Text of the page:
May 18, 2014
All things tomato, right from the start
by Henry Homeyer
This year I met a life-long goal of growing an edible tomato in the house, though I have to admit it was quite by accident.
Last fall I dug up an avocado plant that had started itself in the compost pile. Mixed in with the soil were seeds that germinated, including a tomato, a pepper and, of course, weeds. I let the tomato grow and harvested a ripe tomato May 10.
The plant has been in a west-facing window, and, although I did provide some supplemental lighting, that was only for a month or so. I don’t know what kind of tomato it is, but the flavor was excellent — a combination of sweet and tangy.
A few words about “volunteer” tomatoes: I get some in my garden each year but never let them develop because many are not particularly tasty. Most modern tomatoes are hybrids (Big Boy, Jet Star and Sun Gold are all hybrids). That means someone figured out that specific crosses of the parents would produce a tomato with desirable characteristics. But seeds from these hybrids will not breed true. Seeds saved from a Big Boy will most likely revert to one of the parents of the fruit, which may not be especially nice.
As you clean up your garden this spring, I recommend that you yank the babies.
What we call heirloom tomatoes do breed true. Tomatoes, unless manipulated for growing seed, are self-pollinating. Heirlooms such as Brandywine, Purple Cherokee and Ox Heart will produce seeds that you can save each year and get just what you had the generation before. Heirlooms are not often sold at the grocery store because they are often of irregular size and shape (hard to package) and don’t have the tough skins needed for shipping and handling. But they have amazing flavors.
I grow both heirlooms and hybrids each year — usually a total of about 30 plants. So why do I grow hybrids if heirlooms are so wonderful to eat? The modern hybrids have been bred for disease resistance, which is important. There are a variety of fungal diseases that can kill the leaves or even the entire plant.
The worst disease for tomatoes is late blight. If it hits your garden, your tomato plants may well turn into a soggy, blackened mess of inedible fruit and dead stems in just a few days. Late blight also affects potatoes and was the cause of the Irish potato famine.
One hybrid tomato, the Defiant F-1, which was developed by the plant breeders working for Johnny’s Selected Seeds, is listed as “highly resistant” to late blight with “intermediate resistance” to early blight, another pest. I’ve grown it and like it. It has nice medium-sized fruit and good flavor, and it matures early.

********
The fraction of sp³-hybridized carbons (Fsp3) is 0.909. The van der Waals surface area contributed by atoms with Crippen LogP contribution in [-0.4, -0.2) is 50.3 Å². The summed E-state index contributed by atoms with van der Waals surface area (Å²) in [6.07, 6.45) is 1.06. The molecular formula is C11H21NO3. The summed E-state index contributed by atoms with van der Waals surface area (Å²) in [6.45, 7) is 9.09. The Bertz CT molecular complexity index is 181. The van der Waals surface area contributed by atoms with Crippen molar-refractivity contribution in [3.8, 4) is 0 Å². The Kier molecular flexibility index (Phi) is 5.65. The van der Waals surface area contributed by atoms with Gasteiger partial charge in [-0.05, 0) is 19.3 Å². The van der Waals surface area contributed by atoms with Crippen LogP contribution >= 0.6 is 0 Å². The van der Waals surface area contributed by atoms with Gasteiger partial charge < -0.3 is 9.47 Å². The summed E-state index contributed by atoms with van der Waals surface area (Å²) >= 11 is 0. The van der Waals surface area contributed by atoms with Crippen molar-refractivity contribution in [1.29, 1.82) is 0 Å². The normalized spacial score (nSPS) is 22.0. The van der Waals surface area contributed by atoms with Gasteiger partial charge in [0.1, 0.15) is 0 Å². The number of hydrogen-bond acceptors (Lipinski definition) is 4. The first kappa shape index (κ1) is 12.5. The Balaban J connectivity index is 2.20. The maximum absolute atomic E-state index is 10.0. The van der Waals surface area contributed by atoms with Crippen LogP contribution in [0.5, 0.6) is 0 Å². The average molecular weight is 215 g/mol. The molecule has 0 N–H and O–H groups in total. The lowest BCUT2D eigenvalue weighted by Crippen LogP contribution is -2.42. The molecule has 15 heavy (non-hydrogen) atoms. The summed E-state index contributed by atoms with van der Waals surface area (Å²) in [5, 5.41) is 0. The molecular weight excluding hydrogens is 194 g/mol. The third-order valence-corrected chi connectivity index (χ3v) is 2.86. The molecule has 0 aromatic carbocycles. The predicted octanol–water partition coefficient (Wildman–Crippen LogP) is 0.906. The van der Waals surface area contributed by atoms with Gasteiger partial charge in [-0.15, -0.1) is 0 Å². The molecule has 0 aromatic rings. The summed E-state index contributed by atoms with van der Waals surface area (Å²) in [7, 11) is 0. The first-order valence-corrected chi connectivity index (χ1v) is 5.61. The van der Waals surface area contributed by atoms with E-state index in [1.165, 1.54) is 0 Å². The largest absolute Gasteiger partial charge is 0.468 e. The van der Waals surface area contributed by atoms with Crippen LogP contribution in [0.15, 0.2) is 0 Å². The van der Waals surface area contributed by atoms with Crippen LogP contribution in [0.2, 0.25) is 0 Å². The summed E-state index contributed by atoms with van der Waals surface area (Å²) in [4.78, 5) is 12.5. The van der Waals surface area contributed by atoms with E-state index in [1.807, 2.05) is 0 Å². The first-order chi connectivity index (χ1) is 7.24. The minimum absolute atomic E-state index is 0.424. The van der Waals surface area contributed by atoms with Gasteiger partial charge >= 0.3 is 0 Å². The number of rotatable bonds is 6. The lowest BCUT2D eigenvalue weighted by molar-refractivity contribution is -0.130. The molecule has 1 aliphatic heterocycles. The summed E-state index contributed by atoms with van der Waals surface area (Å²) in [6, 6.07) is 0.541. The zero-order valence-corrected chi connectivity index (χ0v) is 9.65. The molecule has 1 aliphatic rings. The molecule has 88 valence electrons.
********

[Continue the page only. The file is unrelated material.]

There is much talk about GMO labeling in Vermont right now — the Legislature just passed a law that will require many processed foods to indicate if there are genetically modified ingredients. As far as I know, there are no GMO tomatoes or other garden vegetables on the market. One GMO tomato was developed in 1994, but the public objected and the market for it was nil.
This year I started my tomato seeds indoors March 24, three weeks earlier than usual. I transplanted them into bigger pots in early May, and they are growing like crazy. But the plants are getting huge, which is a problem: They are too big to fit on my plant stand. I’ve had to remove a shelf so the plants can continue to grow.
If you have long, leggy plants like mine, you’ll need to plant them sideways when the time comes. I will dig a hole for the root ball and then a trench for the long stem. I’ll pinch off all the lower leaves, then cover the root ball and the stem except for the very top cluster of leaves. I’ll bend the tip of the stem up so the leaf cluster is above ground level.
The plant will straighten itself up in a few days. The long stem will turn into roots. Alternatively, you could plant the root ball deep, burying part of the stem.
Whether you grew your tomatoes from seeds or bought plants at the garden center, it is important to harden them off before they go in the garden. That means introducing them to the sun’s powerful rays and the wind’s drying effects a little each day until the plants are ready to go out in full sun.
Put them near the house on the north side so they get just a few hours of morning sun, then gradually give them more sun. Just like a fair-skinned toddler, plants can burn if they get too much sun. Greenhouses provide a lot of protection. And bring them in on cold nights.
A soil thermometer is a useful item at this time of year. Cold, wet soil is not good for most plants, and tomatoes in particular. Sixty degrees is a good minimum soil temperature to attain before planting.
I don’t plant frost-sensitive plants until well after the last frost, though a few warm days always tempt me. But lettuce, peas and other frost-hardy things are going in now. I’m ready for summer.
Henry Homeyer can be reached through his website www.Gardening-Guy.com. He is the author of four gardening books and lives in Cornish Flat, N.H.